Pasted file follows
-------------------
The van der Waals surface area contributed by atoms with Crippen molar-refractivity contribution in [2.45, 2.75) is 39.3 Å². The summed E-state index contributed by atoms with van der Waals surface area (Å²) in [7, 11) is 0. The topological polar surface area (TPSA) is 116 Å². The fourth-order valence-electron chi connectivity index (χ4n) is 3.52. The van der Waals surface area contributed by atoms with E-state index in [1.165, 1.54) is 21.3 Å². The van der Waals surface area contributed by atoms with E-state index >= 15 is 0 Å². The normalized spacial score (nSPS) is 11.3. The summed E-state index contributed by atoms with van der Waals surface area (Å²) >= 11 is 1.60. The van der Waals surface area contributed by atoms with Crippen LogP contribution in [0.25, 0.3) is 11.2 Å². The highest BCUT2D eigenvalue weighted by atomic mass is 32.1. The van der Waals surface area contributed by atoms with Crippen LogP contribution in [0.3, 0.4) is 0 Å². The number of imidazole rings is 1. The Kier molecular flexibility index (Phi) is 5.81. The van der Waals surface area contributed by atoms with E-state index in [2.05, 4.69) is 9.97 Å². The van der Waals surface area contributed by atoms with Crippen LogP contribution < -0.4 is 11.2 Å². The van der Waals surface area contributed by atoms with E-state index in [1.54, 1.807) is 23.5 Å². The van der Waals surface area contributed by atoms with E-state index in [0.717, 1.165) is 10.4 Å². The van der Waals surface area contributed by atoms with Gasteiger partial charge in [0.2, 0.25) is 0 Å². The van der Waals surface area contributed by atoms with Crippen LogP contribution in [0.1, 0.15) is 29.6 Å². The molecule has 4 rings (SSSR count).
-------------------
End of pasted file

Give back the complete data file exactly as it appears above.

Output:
The van der Waals surface area contributed by atoms with Crippen molar-refractivity contribution in [2.45, 2.75) is 39.3 Å². The summed E-state index contributed by atoms with van der Waals surface area (Å²) in [7, 11) is 0. The topological polar surface area (TPSA) is 116 Å². The fourth-order valence-electron chi connectivity index (χ4n) is 3.52. The van der Waals surface area contributed by atoms with E-state index in [1.165, 1.54) is 21.3 Å². The van der Waals surface area contributed by atoms with E-state index >= 15 is 0 Å². The normalized spacial score (nSPS) is 11.3. The summed E-state index contributed by atoms with van der Waals surface area (Å²) >= 11 is 1.60. The van der Waals surface area contributed by atoms with Crippen LogP contribution in [0.25, 0.3) is 11.2 Å². The highest BCUT2D eigenvalue weighted by atomic mass is 32.1. The van der Waals surface area contributed by atoms with Crippen LogP contribution in [0.3, 0.4) is 0 Å². The number of imidazole rings is 1. The Kier molecular flexibility index (Phi) is 5.81. The van der Waals surface area contributed by atoms with E-state index in [2.05, 4.69) is 9.97 Å². The van der Waals surface area contributed by atoms with Crippen LogP contribution < -0.4 is 11.2 Å². The van der Waals surface area contributed by atoms with E-state index in [1.54, 1.807) is 23.5 Å². The van der Waals surface area contributed by atoms with E-state index in [0.717, 1.165) is 10.4 Å². The van der Waals surface area contributed by atoms with Gasteiger partial charge in [0.2, 0.25) is 0 Å². The van der Waals surface area contributed by atoms with Crippen LogP contribution in [0.1, 0.15) is 29.6 Å². The molecule has 4 rings (SSSR count).